Located between Beverston and Tetbury in South Gloucestershire and taking its name from the farm which provided most of the land, RAF Babdown Farm Airfield was opened in 1940.  It was first used for night flaying and by 1942 was redeveloped to a full standard three runways with a number of typical airfield buildings around the runways.  The airfield closed down after the 1947/8.


Many Polish ex-servicemen found work in coal mines and heavy engineering, these people had to be accommodated in working men's hostels or in empty army camps. With the proximity of a large heavy engineering firm R.A. Listers in Dursley and a shortage of man power the empty buildings on RAF Babdown Farm Airfield were utilised for that purpose. Although there were some families with children living in the camp it was predominantly occupied by single working men and women.


Józef Sukiennik was one of the demobilised Polish soldiers,  he arrived in Babdown in February 1948  from a military camp on Salisbury Plain Wiltshire to his first job at  R.A. Listers. The work was hard and dusty and he hated working night shifts.  Luckily  the camp's facilities were good.  There was a church, a hall with a parquet floor where dances were held, a stage for theatre performances and a community room for indoor activities such as table tennis, snooker etc. There was a gymnasium and, to Józef delight, a squash court which he used regularly.  The huts were warm and comfortable adequately  furnished and the showers and toilet blocks were good. All single men and women had their rooms cleaned and bedding changed and laundered for them. This service, plus their food was provided for £1- 60s a week. Food was cooked on a communal bases and served in a canteen.


There were a number of organisations, committees and social groups  that were formed in the camp.


One such organisation was SPK ( Polish ex-combatants association) another group, called "Bratnia Pomoc" (Brotherly Help), had 600 subscribers each paying one shilling a week into a fund that paid the wages of a member who was unable to work through illness but did not qualify for sick pay.


When the  camp closed there was still £600 left in the fund and this money was then donated to the Polish Marian Brothers in Hereford.




Fr. Stanisław Śmieja Celebrating Corpus Christi


ST. NICHOLAS DAY Early 50s The little girl in the middle on the step with the big bow is Teresa  Pawlica, the girl in striped jumper is Jadwiga Kocik. Can you name any one else?

Families lived in a different part of the camp than the single men and most of them catered for themselves. Children attended local schools in the area but a Polish school was set up in the camp to teach Polish language, history and culture. One of many traditions loved by all the children was St. Nicholas Day on the 6th of December  when children received gifts from the famous Bishop.

Janina  and Marian Drzewiecki with their sons Andrzej and Władek  and friend Roman Skwara


Maria Lenkiewicz,

Girls in National Dress

Józefa Wasiewicz,

Genowefa ,

Maria Wieliczko,

Irena Urban,





St. Nicholas Day 1949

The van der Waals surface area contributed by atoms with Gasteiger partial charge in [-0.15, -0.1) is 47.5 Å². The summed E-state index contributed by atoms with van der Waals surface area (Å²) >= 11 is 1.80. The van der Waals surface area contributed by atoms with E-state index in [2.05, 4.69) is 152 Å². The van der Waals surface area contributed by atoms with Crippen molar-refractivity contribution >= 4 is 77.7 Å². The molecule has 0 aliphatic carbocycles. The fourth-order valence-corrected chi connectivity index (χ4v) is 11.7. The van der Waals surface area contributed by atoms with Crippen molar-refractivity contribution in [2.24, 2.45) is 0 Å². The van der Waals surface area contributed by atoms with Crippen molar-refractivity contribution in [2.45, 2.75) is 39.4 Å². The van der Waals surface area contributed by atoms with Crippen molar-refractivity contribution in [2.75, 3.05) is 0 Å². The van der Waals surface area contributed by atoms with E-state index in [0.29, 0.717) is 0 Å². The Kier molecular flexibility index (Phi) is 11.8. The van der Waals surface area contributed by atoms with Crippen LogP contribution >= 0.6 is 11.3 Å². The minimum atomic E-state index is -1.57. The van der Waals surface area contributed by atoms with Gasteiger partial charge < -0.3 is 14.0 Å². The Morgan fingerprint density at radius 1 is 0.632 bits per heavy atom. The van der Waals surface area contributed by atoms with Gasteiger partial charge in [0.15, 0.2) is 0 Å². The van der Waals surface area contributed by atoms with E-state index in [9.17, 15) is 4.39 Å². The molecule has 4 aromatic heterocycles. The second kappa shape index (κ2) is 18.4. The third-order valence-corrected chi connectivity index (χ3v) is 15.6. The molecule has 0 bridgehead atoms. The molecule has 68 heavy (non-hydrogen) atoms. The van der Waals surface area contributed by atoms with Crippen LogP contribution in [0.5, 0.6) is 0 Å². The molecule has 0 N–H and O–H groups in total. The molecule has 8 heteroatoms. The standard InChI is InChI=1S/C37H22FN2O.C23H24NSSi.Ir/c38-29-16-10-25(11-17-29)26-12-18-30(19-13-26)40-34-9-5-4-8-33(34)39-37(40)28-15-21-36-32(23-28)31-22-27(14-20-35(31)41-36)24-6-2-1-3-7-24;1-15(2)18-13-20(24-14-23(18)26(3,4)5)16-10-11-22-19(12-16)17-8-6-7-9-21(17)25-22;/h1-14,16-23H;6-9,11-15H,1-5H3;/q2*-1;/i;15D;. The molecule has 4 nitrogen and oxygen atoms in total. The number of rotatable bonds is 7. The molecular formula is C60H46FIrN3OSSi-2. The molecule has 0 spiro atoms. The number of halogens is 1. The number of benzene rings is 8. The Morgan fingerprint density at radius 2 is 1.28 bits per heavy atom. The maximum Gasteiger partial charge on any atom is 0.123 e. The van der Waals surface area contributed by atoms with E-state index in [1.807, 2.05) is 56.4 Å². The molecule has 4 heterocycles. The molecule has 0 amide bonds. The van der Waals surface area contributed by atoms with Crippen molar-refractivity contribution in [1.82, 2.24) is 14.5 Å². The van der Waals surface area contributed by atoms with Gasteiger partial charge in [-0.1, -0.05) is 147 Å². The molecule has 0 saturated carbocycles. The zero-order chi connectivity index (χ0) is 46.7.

Tadeusz Chiel,


Ludwik Wiśniewski,

Roman Skwara,

Leon Szokało,



Tadeusz Walędziuk,

Little boy

Young Kozłowski,

Feliks Borowski,



Józef Sukiennik and Mr. Gronowski formed the Polish folk dance group which  performed in other camps in the area, participated at the International Eisteddford in Wales and featured on the Pathe News at the Cinemas.  The dance group also  took part in street carnivals in Tetbury.


The national costume worn by the men comes from the mountainous Zakopane region of Poland.  The trousers are traditionally hand embroidered by the men themselves with the traditional "parzenica" motifs, each one personalised by the embroiderer. The felt hat is enhanced with an eagle's feather in the hat band.  It is said that Wicek, the man in the bear outfit on the photo, walked 40 miles from Babdown camp to Bristol zoo to obtain the eagle feathers for their hats.  The zoo keepers were most impressed.





 Józef also played an active role in the camp's amateur dramatic group performing at many of the other camps in the area.


Some of the names of  the amateur dramatic group

Some of the names of  the dance group

Godlweski, Gronowski, Orlicz, Tadeusz Walędziuk, Jadwiga Bujas, Józef Sukiennik, Marian Drzewiecki, Roman Skwara, Zbigniew Wiśniewski, Irena Urban, Maria Lynkiewicz.

Józef Sukiennik, Eddie Buhtoar, Roman Skwara, Hawryluk, Gronowski, Wicek


Sport was very popular in the camp, specially a good game of football.  The camp's team "Polonia Badown", formed in 1948/9, become very successful playing against local English teams and wining many trophies, they soon advanced in the local league. In the summer months  "Polonia Badown" played  Polish teams from various camps with the finals being played each year in Cannock Chase.


Stanisław Gurgul,  Ludwik Wiśniewski, Lutek Jarodzewicz, Boleslaw Gurgul, Józef Sukiennik, Feliks Dziadulewicz,

Polonia Babdown football team on the way to Cannock



Ludwik Wiśniewski

Stanisław Gurgul



Lutek Jaroszewicz








The team celebrating after winning the cup.




Life in a typical Polish DP Camp Northwick Park

in Gloucestershire

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